• * Also in Discworld, Slide is a troll drug that's even worse than Slab, as it involves any junk lying around and requires pigeon droppings. And Discworld pigeons are described as "effluents on wings"...
  • The book M.Y.T.H. Inc. In Action features Mob enforcer Guido discussing this phenomena, noting it's a way for the bar owner to make more money off less product, and his customers don't mind because less alcohol per glass makes the drink "healthier".
  • In Preacher, Custer starts off his massive The Reason You Suck Speech to the whole town by telling the bartender he can almost taste the beer through all the water.
  • Due to its heavy focus on drug gangs, The Wire features the drug version of this trope in spades, being mainly about drug gangs. (Eg. numbers are thrown around between the gangs to talk about the strength of their product; 'Take it to ten' or 'This stuff is ninety', referring to what percentage of the product is actually the drug), and in hard times, they weaken their product by cutting it with whatever similar-looking substance comes to hand to make more profit. In season two, there are five deaths and eight hospitalizations in the Correctional Facility because the supply of cocaine (if memory serves) has been cut with rat poison.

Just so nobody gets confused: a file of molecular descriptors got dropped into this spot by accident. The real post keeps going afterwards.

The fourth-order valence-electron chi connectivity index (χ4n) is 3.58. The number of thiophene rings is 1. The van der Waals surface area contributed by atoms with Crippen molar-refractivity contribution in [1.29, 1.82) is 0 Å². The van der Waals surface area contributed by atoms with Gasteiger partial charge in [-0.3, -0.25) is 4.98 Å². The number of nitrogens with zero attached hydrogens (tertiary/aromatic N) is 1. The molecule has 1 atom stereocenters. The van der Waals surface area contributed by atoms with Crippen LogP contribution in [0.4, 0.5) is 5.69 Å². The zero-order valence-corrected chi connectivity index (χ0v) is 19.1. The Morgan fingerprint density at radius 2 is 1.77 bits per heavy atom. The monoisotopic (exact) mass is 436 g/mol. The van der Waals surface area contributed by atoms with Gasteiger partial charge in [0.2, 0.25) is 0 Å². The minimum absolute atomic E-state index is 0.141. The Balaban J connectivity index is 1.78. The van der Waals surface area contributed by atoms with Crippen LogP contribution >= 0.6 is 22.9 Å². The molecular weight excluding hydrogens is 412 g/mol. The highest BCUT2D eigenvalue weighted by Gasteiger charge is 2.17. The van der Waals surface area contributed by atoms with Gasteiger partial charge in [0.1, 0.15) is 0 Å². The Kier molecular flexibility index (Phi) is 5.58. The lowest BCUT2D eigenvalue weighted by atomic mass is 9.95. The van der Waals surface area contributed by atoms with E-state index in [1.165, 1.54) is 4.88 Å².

• In American Psycho, a couple of the yuppies complain about how the cocaine they've been sold is "a gram of fucking Nutrasweet".
  • One of the minor characters in the Philip K Dick novel Eye in the Sky is a hostess at a club who waters down her own alcoholic drinks (as a large amount of her job is drinking with customers) so as to not get drunk herself.